The beauty of estimation in Scrum

All Scrum partictitioners (may they be developers, scrum masters or product owners) know that the Agile Scrum framework itself doesn't require or use the concept of estimation. This shouldn't be surprising as in iterative work one chooses only items that might be delivered at the end of an iteration. The inherent answer to the question of 'when will this be done?' is 'on the completion of the sprint in which this item was selected into'.

But in the real world customers do demand to know things like "when will the project be done?", "when will a certain feature be delivered?" and so on.

I will not dig into why the guesswork required by classical project management is wrong. Instead I will describe one way in which Scrum can serve to provide this kind of information.

First of all, Scrum is an empirical method. You don't look at something and guess. You measure, you compare, you record and then use basic math (or statistics if you're into that) to calculate forecasts.

So first point is to not use time. Even if the customer wants to know dates or hours, providing this information isn't a developer's task. As a developer, you are required to choose your work and do it. The choosing part may require you to size work in order to be able to compare. Sizing work doesn't have standards since it's inherently subjective and it depends on the technology used, project type, chosen measurement baseline and even developer experience. In other words, it's particular to a project. You can name this arbitrary unit as you please (some use "story points" but that can misleading since not all backlog items are user stories) but the mandatory step is to define your baseline for comparisons.

Once you get this going, you're going to start sizing the work. You will size work that goes into a sprint, complete the sprint and then see how much work was done and how much wasn't done. You will do this several times and check to see how it varies between sprints. Once the variantion has lowered significantly and your team seems to have found a common understanding of your arbitrary unit, you can say you've found a velocity.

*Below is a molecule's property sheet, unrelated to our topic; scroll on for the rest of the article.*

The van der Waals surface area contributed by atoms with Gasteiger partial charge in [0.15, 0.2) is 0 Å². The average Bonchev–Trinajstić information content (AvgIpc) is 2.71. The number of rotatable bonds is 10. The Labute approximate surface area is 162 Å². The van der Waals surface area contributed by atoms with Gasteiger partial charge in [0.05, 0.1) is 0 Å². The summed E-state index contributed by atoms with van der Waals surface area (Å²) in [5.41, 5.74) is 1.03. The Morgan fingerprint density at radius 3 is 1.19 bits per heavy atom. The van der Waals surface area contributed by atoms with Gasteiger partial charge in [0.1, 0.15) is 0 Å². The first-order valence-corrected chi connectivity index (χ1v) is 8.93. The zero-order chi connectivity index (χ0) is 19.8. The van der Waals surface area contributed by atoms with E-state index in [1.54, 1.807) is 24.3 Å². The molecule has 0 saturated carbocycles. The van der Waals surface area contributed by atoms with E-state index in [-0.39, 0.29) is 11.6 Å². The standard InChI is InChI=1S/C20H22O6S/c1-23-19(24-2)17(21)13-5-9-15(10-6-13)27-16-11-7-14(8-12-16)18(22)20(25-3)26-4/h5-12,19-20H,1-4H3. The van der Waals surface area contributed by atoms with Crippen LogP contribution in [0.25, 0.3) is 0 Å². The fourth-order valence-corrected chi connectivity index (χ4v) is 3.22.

The velocity represent that basic concept of work done over time. What is different in Scrum is that this value isn't something you guess, it's something you have measured over time and reprents the work that your team does on your project in the known conditions that surround you anad your client. It's as particular as it gets and it represents reliable information collected from the actual progress of the project.

Having this information at hand, the team can take it to the next level and proactively size backlog tasks in advance.

Those the use estimation in Scrum call this something on the lines of "backlog refinement" where they take a peek into the future and check the incoming work.

Now comes the part about using basic math: you know the size of the work and you know the quantity of work you can do per sprint. Diving the latter by the former will give you an estimation for completion based on observed work.

For example, in Scrum you have a backlog of 100 items, valued at 500 units of work. Your team does 20 units of work per sprint, meaning that hte backlog will be done under the current known conditions in 500/20 = 25 sprints. If your enterprise charges their client per sprint, you can provide this information and you're done.

If not, you can add your own conversion: a sprint can be 2 weeks to that means 50 weeks of work. One week has 5 working days, so that means 250 working days. A working day has 8 hours so that means 2000 worked hours. Your team has 6 members (4 devs, 1sm, 1po) so that means 12000 billable hours (if you bill by the hours).

As work gets added or removed, the calculation will change in real time. Every sprint you will have an accurate image of what is left to do.

Compare that will the flow of classic guesswork. You start by guessing 12000 hours. Your team works and logs time. Since the correlation between time and done work isn't that reliable, your only metric is the time left which in reality doesn't reflect the actual work left. Overshot tasks need to be reanalyzed which means that there will be a debt of analysis work accumulating for the sole purpose of informing the client. This work will also take time, resulting in greater discrepancies between consumed time and initial guess.

On the client's side, reliance on the difference between time guessed and time logged means that the window to take action in case something goes wrong grows smaller as the remaining time gets smaller.

Scrum method: based on the actual conditions of the project, offers real-time information, grows more accurate as time passes.